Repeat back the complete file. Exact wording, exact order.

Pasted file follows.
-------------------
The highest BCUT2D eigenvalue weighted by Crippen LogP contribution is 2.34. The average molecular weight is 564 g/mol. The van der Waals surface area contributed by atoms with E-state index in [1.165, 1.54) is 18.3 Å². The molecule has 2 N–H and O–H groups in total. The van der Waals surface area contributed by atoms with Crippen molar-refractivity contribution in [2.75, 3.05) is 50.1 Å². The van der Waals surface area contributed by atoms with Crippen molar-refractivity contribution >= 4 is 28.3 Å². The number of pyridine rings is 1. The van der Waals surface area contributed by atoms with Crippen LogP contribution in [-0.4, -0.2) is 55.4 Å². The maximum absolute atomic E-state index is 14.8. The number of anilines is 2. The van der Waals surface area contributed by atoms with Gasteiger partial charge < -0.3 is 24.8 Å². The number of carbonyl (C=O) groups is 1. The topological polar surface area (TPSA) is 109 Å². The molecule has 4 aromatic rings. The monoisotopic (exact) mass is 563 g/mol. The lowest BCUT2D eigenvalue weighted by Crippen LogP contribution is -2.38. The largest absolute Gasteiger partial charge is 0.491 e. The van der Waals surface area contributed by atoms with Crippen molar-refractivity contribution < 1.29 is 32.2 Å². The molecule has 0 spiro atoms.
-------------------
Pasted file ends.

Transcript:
The highest BCUT2D eigenvalue weighted by Crippen LogP contribution is 2.34. The average molecular weight is 564 g/mol. The van der Waals surface area contributed by atoms with E-state index in [1.165, 1.54) is 18.3 Å². The molecule has 2 N–H and O–H groups in total. The van der Waals surface area contributed by atoms with Crippen molar-refractivity contribution in [2.75, 3.05) is 50.1 Å². The van der Waals surface area contributed by atoms with Crippen molar-refractivity contribution >= 4 is 28.3 Å². The number of pyridine rings is 1. The van der Waals surface area contributed by atoms with Crippen LogP contribution in [-0.4, -0.2) is 55.4 Å². The maximum absolute atomic E-state index is 14.8. The number of anilines is 2. The van der Waals surface area contributed by atoms with Gasteiger partial charge < -0.3 is 24.8 Å². The number of carbonyl (C=O) groups is 1. The topological polar surface area (TPSA) is 109 Å². The molecule has 4 aromatic rings. The monoisotopic (exact) mass is 563 g/mol. The lowest BCUT2D eigenvalue weighted by Crippen LogP contribution is -2.38. The largest absolute Gasteiger partial charge is 0.491 e. The van der Waals surface area contributed by atoms with Crippen molar-refractivity contribution < 1.29 is 32.2 Å². The molecule has 0 spiro atoms.